From smoking to the ravages of war, adolescents in developing countries face numerous threats to their health. Experts discussed these threats—and possible policy responses—at the third annual State of Global Health Symposium, hosted on March 29 by the Department of Global Health and Population at Harvard T.H. Chan School of Public Health.
Theresa Betancourt, associate professor of global health and population, highlighted the importance of mental health for adolescents, particularly in war-torn areas. According to Betancourt, an estimated 230 million children live in areas affected by armed conflict, and 75% of mental health problems begin before age 24—meaning that the traumatic stress of war can have lingering, lifelong consequences for young people.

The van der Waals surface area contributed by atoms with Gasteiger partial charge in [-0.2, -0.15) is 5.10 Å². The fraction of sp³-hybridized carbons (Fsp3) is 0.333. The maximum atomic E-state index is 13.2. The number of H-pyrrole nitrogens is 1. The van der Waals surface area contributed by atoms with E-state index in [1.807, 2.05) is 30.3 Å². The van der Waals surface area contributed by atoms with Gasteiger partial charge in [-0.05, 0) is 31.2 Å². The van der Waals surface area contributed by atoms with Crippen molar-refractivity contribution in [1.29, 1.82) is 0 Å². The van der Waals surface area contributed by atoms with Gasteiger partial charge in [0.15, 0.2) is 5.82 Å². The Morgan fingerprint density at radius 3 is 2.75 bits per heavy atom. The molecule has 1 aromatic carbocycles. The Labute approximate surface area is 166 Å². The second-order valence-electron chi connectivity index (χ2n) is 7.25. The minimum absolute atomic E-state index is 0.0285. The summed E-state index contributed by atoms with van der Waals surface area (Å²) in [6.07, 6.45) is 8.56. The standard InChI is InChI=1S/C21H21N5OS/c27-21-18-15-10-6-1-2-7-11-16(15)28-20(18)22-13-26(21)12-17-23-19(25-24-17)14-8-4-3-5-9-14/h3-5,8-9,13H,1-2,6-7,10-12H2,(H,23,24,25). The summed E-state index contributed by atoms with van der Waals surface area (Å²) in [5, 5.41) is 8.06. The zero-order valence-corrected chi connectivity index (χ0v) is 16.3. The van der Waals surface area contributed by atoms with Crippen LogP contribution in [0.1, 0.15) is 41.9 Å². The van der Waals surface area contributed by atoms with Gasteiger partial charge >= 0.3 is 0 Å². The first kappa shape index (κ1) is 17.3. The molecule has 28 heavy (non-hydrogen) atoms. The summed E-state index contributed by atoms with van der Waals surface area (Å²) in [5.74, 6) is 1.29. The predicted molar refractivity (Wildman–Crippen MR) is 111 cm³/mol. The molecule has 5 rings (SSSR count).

Adolescents who experience certain types of toxic stress—“young people who survived rape, [young people] who were involved in injuring or killing other people, or [young people] who experienced the death of a caregiver”—are at a higher risk for mental health problems such as depression or anxiety, said Betancourt.
A person’s recovery largely depends on what happens after the conflict, said Betancourt. Are they accepted back into their community, with the chance to attend school? Or are they stigmatized and denied food and shelter?
Betancourt has tested post-conflict interventions for young people in Sierra Leone, which was ravaged by an 11-year civil war from 1991 to 2002.